On December 28th, 1979, Father Francis made his way to the coast disguised as a farmer with fake identification papers. Separated from his brother and sister, Father Francis made his way through the dense, green jungles, following blindly others with the same goal of meeting a boat at the coast. Unbeknownst to Father Francis, he was 300 kilometers from Vietnam’s largest city, Saigon. To this day, Father Francis and many other southern Vietnamese refuse to call the city by the name, Ho Chi Minh City, because of the animosity toward the Communists for taking away their family, friends, and lives. After many hours, Father Francis found himself standing on the shore, reunited with his brother and his sister.
Francis was told that the boat waiting for them was “big.” To his surprise, the boat was 30 feet long and about 8 feet wide. How could the 120 people standing on the shore fit on a boat that small? Unfazed by the improbability of fitting 120 people on to such a small boat, everyone hurried on. Below deck were the sleeping quarters though not much sleep was actually achieved Everyone stood shoulder to shoulder. There was no room to move or to adjust. The air was humid and suffocating. “The boat was almost sinking because there were so many people,” said Francis. Days past and a storm battered the tiny boat surrounded by endless horizon on all sides. “We had to throw out two thirds of our drinking water to keep the boat floating,” says Father Francis.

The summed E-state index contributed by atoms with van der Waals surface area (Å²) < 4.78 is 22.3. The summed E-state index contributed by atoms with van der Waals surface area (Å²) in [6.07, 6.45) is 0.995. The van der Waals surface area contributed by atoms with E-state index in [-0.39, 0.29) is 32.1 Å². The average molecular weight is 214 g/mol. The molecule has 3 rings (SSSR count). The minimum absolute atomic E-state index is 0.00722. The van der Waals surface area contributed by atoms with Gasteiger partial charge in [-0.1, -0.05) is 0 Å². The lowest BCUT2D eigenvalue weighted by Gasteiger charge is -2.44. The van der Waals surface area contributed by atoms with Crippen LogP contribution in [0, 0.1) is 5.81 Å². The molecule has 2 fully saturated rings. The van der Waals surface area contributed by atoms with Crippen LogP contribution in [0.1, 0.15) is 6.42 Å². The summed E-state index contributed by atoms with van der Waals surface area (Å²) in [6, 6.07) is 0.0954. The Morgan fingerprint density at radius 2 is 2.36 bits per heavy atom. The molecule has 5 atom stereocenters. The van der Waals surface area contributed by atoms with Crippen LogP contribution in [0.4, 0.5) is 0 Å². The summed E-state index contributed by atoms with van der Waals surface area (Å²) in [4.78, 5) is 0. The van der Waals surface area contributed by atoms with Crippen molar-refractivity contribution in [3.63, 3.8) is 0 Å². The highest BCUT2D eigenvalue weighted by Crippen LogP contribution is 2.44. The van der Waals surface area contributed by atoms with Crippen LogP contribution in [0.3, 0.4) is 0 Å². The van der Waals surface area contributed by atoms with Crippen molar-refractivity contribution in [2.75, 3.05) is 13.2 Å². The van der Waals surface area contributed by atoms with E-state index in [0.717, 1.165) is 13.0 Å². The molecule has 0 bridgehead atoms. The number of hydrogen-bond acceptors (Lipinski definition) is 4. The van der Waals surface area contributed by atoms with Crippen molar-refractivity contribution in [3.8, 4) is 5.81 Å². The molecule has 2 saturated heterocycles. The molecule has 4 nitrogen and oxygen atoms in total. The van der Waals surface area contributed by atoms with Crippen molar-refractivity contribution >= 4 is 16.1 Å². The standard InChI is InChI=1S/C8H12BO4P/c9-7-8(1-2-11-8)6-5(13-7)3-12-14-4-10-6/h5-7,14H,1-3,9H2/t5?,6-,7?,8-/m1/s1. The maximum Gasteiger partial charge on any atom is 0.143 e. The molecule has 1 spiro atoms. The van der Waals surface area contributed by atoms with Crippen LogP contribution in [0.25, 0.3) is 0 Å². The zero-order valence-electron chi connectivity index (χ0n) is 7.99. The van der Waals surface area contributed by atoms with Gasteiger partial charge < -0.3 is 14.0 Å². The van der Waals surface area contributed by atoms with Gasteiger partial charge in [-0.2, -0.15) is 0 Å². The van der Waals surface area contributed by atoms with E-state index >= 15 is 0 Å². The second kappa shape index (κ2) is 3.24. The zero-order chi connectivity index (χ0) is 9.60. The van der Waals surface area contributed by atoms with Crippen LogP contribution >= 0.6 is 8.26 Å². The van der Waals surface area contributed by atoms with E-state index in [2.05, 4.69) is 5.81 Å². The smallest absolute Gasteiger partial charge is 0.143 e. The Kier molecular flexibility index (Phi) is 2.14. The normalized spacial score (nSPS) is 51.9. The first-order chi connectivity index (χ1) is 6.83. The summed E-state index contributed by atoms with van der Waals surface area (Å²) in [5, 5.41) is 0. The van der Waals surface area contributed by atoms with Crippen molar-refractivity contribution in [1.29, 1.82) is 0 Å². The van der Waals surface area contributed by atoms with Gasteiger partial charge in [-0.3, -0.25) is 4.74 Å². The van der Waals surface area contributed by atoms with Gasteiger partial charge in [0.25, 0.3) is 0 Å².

Something approached the boat. At first it was a small dot on the horizon. As it approached, it became apparent that it was not another boat but a ship. “It was four to five times bigger than our boat,” said Father Francis. Heads of the ship’s crew appear.
They boarded Francis’s boat and towed it in its wake, unbalancing the smaller vessel. The pirates looted what they can and took twenty people hostage. With everything valuable taken off the boat, the pirates released the boat. The people on the boat, including Francis, were relieved that the pirates had spared their lives. As the Thai pirate ship pulled away, it doubled back, heading for the tiny boat, head on and full forced. The Thai pirates had rammed their ship into the boat with a deafening crack. The boat sank. One hundred people struggled for their lives in the water, like ants caught in the rain. Many did not know how to swim and drowned. Francis knew how to swim. Others in the water instinctively latched on to him. He began to drown under the weight of everyone holding desperately on to him and their lives.
Out of the dark abyss, a hand grabbed Father Francis and pulled him onto the deck of the Thai ship. It was a Chinese man, a member of the Thai pirate crew. Barely conscious, Father Francis faintly recognized the Cantonese he spoke. He heard the Chinaman arguing with his crew. He wanted to rescue the people in the water who are still alive. “He was the only good man on that ship,” said Francis. Overcome with exhaustion and shock, Francis lost consciousness.